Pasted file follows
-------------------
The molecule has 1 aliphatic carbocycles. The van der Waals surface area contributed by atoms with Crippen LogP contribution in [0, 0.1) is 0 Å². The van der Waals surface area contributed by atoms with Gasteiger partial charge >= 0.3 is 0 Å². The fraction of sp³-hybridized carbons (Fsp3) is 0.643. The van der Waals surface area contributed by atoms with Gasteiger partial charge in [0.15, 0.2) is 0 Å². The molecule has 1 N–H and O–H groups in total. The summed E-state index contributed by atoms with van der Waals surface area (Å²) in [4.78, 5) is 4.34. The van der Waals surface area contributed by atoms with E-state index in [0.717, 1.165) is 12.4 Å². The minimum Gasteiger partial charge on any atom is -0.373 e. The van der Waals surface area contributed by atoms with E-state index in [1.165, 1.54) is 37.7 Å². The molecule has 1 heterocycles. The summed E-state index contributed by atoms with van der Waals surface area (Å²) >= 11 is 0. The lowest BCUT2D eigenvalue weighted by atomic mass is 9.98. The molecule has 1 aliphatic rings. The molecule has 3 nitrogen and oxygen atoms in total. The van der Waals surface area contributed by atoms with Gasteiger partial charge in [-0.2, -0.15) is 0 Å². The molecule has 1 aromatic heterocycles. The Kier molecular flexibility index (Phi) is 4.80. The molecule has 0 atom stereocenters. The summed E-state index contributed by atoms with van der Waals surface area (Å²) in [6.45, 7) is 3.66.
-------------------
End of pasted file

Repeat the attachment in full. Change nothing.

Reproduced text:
The molecule has 1 aliphatic carbocycles. The van der Waals surface area contributed by atoms with Crippen LogP contribution in [0, 0.1) is 0 Å². The van der Waals surface area contributed by atoms with Gasteiger partial charge >= 0.3 is 0 Å². The fraction of sp³-hybridized carbons (Fsp3) is 0.643. The van der Waals surface area contributed by atoms with Gasteiger partial charge in [0.15, 0.2) is 0 Å². The molecule has 1 N–H and O–H groups in total. The summed E-state index contributed by atoms with van der Waals surface area (Å²) in [4.78, 5) is 4.34. The van der Waals surface area contributed by atoms with E-state index in [0.717, 1.165) is 12.4 Å². The minimum Gasteiger partial charge on any atom is -0.373 e. The van der Waals surface area contributed by atoms with E-state index in [1.165, 1.54) is 37.7 Å². The molecule has 1 heterocycles. The summed E-state index contributed by atoms with van der Waals surface area (Å²) >= 11 is 0. The lowest BCUT2D eigenvalue weighted by atomic mass is 9.98. The molecule has 1 aliphatic rings. The molecule has 3 nitrogen and oxygen atoms in total. The van der Waals surface area contributed by atoms with Gasteiger partial charge in [-0.2, -0.15) is 0 Å². The molecule has 1 aromatic heterocycles. The Kier molecular flexibility index (Phi) is 4.80. The molecule has 0 atom stereocenters. The summed E-state index contributed by atoms with van der Waals surface area (Å²) in [6.45, 7) is 3.66.